STANDARDS OF REVIEW
We independently review the decisions of Bankruptcy Appellate Panels. Probasco v. Eads (In Re Probasco), 839 F.2d 1352, 1353 (9th Cir. 1988). We review the bankruptcy court's findings of fact using the clearly erroneous standard and its conclusions of law de novo. Id. at 1353-54.
When the trial court's findings are adopted from the proposed findings of fact and conclusions of law of the winning party (even verbatim), the clearly erroneous standard still applies. Anderson v. City of Bessemer City, 470 U.S. 564, 571-72, 105 S. Ct. 1504, 84 L. Ed. 2d 518 (1985); Cooling Sys. & Flexibles v. Stuart Radiator, Inc., 777 F.2d 485, 487 (9th Cir. 1985). We affirm a bankruptcy court's factual findings and inferences unless, after reviewing all the evidence, we are "left with the definite and firm conviction that a mistake has been committed." United States v. United States Gypsum Co., 333 U.S. 364, 395, 68 S. Ct. 525, 542, 92 L. Ed. 746 (1948).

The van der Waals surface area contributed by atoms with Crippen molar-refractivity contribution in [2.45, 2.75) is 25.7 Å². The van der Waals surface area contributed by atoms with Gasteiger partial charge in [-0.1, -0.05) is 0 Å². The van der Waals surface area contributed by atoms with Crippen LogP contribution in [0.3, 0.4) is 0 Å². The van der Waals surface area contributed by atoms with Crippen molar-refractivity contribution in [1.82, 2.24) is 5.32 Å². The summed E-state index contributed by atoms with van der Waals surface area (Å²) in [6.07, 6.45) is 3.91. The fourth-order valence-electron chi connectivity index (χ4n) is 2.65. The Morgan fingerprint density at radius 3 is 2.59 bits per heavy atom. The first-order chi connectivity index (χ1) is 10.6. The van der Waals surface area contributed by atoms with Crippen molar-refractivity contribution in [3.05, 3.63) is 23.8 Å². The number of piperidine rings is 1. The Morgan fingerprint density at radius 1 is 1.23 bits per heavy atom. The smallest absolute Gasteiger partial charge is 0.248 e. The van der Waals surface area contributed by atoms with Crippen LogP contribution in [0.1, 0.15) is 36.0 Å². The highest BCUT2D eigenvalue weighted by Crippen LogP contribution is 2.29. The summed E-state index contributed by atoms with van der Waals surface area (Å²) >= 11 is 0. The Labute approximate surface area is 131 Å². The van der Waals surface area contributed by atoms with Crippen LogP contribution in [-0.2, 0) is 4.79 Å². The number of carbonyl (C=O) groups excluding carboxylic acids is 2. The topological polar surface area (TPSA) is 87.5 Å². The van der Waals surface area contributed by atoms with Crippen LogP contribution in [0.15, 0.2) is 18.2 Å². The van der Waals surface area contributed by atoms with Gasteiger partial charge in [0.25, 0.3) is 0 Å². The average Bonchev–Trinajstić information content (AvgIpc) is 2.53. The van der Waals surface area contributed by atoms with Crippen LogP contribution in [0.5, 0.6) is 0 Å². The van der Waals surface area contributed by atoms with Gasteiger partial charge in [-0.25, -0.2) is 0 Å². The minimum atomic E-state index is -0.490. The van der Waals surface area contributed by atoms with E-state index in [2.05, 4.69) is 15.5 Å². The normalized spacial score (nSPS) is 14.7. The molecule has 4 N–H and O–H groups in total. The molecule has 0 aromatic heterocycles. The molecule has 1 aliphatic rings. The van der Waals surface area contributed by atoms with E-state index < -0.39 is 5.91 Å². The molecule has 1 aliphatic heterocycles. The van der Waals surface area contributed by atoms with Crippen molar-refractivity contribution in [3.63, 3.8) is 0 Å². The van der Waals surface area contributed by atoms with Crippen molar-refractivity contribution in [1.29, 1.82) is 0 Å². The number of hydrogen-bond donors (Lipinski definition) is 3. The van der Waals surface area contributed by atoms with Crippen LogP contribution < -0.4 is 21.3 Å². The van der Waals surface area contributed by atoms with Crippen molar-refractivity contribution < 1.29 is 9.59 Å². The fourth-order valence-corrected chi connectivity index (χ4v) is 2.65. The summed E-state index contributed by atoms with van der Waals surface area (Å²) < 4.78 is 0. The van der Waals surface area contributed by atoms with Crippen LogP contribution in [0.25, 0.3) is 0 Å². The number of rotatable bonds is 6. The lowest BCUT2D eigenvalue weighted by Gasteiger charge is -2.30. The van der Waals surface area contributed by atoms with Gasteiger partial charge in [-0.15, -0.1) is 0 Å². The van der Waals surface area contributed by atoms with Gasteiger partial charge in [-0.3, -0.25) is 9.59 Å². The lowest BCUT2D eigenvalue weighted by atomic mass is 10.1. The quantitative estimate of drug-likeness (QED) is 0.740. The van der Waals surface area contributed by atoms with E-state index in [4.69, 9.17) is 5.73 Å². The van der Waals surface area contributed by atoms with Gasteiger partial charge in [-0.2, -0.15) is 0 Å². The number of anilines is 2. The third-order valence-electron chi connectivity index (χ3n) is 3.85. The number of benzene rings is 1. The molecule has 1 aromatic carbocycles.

The bankruptcy court held that Wickland's receipt of a large portion of the cash proceeds from the sale of the Vacaville property constituted a voidable postpetition transfer of the value of Wolverton Associates' leasehold interest in the property under 11 U.S.C. § 549. The bankruptcy court also ruled for the Committee on several alternative, independent theories, but liability under each of the rulings depends on the court's factual finding that Wolverton Associates did not surrender (by operation of law or otherwise) its leasehold interest in the Vacaville property prior to the filing of the involuntary bankruptcy petition.
Appellant Wickland asserts that any leasehold interest Wolverton Associates had in the property it surrendered on or shortly after October 16, 1981, the date Charles Wolverton and the Berniers executed a sale contract that required: